But there are some controversial issues such as NRC, CAA, Mob Lynching etc which creates social unrest and disharmony among the communities which results in violent protests. Because of the differences in socio-cultural practices, history and backgrounds, minorities have to grapple with the issue of identity everywhere which give rise to the problem of adjustment with the majority community. Different identity and their small number relative to the rest of the society develop feeling of insecurity about their life, assets and well being. This sense of insecurity may get accentuated at times when relations between the majority and the minority communities in a society are strained or not much cordial. The Constitution of India provides for special rights to both linguistic and religious minorities ”to establish and administer educational institutions of their choice ‘under Article 30.The essence of Article 30[1] is to ensure equal treatment between the majority and minority institutions.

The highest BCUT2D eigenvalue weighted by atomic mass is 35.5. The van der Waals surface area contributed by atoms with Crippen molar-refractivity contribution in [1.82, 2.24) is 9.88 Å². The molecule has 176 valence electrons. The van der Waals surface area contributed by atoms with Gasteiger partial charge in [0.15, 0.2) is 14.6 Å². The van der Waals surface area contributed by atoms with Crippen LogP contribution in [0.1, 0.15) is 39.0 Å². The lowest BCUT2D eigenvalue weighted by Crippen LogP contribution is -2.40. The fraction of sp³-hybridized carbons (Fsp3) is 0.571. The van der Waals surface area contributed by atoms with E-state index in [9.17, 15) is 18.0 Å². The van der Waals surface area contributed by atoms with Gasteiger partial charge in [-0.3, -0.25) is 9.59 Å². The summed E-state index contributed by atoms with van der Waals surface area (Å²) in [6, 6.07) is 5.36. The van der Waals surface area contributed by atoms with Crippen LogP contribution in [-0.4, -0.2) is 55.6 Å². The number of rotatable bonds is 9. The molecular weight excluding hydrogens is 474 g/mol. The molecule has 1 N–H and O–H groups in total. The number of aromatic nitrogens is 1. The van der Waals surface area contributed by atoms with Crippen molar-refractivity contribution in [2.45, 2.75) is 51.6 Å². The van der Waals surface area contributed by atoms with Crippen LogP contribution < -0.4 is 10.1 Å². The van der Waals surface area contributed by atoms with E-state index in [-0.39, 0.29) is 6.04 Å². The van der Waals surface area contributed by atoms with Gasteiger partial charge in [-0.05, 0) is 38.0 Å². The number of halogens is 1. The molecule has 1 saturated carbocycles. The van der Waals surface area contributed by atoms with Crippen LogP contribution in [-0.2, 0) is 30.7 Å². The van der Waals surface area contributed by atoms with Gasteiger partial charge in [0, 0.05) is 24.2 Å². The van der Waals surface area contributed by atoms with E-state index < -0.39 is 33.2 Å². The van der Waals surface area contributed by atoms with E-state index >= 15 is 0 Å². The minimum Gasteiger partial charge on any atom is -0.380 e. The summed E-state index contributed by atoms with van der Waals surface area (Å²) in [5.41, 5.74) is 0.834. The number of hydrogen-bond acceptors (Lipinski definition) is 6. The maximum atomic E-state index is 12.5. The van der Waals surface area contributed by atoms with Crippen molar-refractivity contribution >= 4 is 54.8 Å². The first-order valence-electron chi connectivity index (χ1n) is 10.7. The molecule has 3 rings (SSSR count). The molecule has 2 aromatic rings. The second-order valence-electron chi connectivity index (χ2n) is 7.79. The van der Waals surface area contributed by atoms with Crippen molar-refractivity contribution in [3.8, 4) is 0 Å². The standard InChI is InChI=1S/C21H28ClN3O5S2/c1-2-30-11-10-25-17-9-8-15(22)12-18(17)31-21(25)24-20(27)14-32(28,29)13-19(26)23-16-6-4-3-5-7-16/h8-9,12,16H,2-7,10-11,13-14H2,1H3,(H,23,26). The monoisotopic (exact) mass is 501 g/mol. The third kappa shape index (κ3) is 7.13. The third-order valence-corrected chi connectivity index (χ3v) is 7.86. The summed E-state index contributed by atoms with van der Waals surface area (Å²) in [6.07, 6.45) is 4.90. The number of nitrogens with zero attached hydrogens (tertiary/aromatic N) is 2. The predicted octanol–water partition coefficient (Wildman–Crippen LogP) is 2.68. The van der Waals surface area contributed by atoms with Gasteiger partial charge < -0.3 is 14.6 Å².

Article 30[2] bars the state, while granting aid to educational institutions, from discriminating against any educational institution on the ground that it is under the management of a linguistic or a religious minority. These are some of the rights which are granted by the Constitution of India but despite all this the minority sections of the society becomes the most weaker sections of the society and thus they are deprived of their basic fundamental rights which they could fairly enjoy in the society. So it is the need of the hour to address their grievances and the government can make policies which can suit their interests such as free education, giving them subsidies, giving them relaxation in taxes, giving them some relaxations in working and educational places etc which would surely create social peace and harmony among all sections of society. Of the 29 states in India, seven-Gujarat (2003) ,Madhya Pradesh (1968) ,Himachal Pradesh (2006) ,Odisha (1967) , and Chattisgarh (1968) have adopted a Freedom of Religion Act commonly referred to as an anti-conversion law. These anti-conversion laws generally ban religious conversion by use of force, inducement, or any fraudulent means; aiding any person in such a conversion is also banned.